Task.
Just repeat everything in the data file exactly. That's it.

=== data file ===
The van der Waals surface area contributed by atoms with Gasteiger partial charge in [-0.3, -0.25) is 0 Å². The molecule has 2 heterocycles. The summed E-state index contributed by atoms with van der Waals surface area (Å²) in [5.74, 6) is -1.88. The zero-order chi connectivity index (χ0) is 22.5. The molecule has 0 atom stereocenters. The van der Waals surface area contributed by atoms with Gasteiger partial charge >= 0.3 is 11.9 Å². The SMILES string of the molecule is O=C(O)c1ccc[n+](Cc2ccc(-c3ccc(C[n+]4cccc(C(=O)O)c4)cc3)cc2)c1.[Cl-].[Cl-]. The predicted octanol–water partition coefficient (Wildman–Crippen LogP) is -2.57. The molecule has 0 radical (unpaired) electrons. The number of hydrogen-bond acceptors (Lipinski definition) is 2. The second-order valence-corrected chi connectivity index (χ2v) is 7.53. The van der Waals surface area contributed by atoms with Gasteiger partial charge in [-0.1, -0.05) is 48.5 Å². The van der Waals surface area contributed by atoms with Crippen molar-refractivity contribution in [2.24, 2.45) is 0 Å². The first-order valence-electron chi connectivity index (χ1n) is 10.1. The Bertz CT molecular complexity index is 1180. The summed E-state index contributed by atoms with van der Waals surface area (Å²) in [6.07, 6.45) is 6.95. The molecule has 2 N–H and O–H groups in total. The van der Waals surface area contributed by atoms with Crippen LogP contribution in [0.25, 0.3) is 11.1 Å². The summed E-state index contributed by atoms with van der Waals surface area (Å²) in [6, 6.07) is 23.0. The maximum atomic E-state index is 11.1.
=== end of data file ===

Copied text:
The van der Waals surface area contributed by atoms with Gasteiger partial charge in [-0.3, -0.25) is 0 Å². The molecule has 2 heterocycles. The summed E-state index contributed by atoms with van der Waals surface area (Å²) in [5.74, 6) is -1.88. The zero-order chi connectivity index (χ0) is 22.5. The molecule has 0 atom stereocenters. The van der Waals surface area contributed by atoms with Gasteiger partial charge >= 0.3 is 11.9 Å². The SMILES string of the molecule is O=C(O)c1ccc[n+](Cc2ccc(-c3ccc(C[n+]4cccc(C(=O)O)c4)cc3)cc2)c1.[Cl-].[Cl-]. The predicted octanol–water partition coefficient (Wildman–Crippen LogP) is -2.57. The molecule has 0 radical (unpaired) electrons. The number of hydrogen-bond acceptors (Lipinski definition) is 2. The second-order valence-corrected chi connectivity index (χ2v) is 7.53. The van der Waals surface area contributed by atoms with Gasteiger partial charge in [-0.1, -0.05) is 48.5 Å². The van der Waals surface area contributed by atoms with Crippen molar-refractivity contribution in [2.24, 2.45) is 0 Å². The first-order valence-electron chi connectivity index (χ1n) is 10.1. The Bertz CT molecular complexity index is 1180. The summed E-state index contributed by atoms with van der Waals surface area (Å²) in [6.07, 6.45) is 6.95. The molecule has 2 N–H and O–H groups in total. The van der Waals surface area contributed by atoms with Crippen LogP contribution in [0.25, 0.3) is 11.1 Å². The summed E-state index contributed by atoms with van der Waals surface area (Å²) in [6, 6.07) is 23.0. The maximum atomic E-state index is 11.1.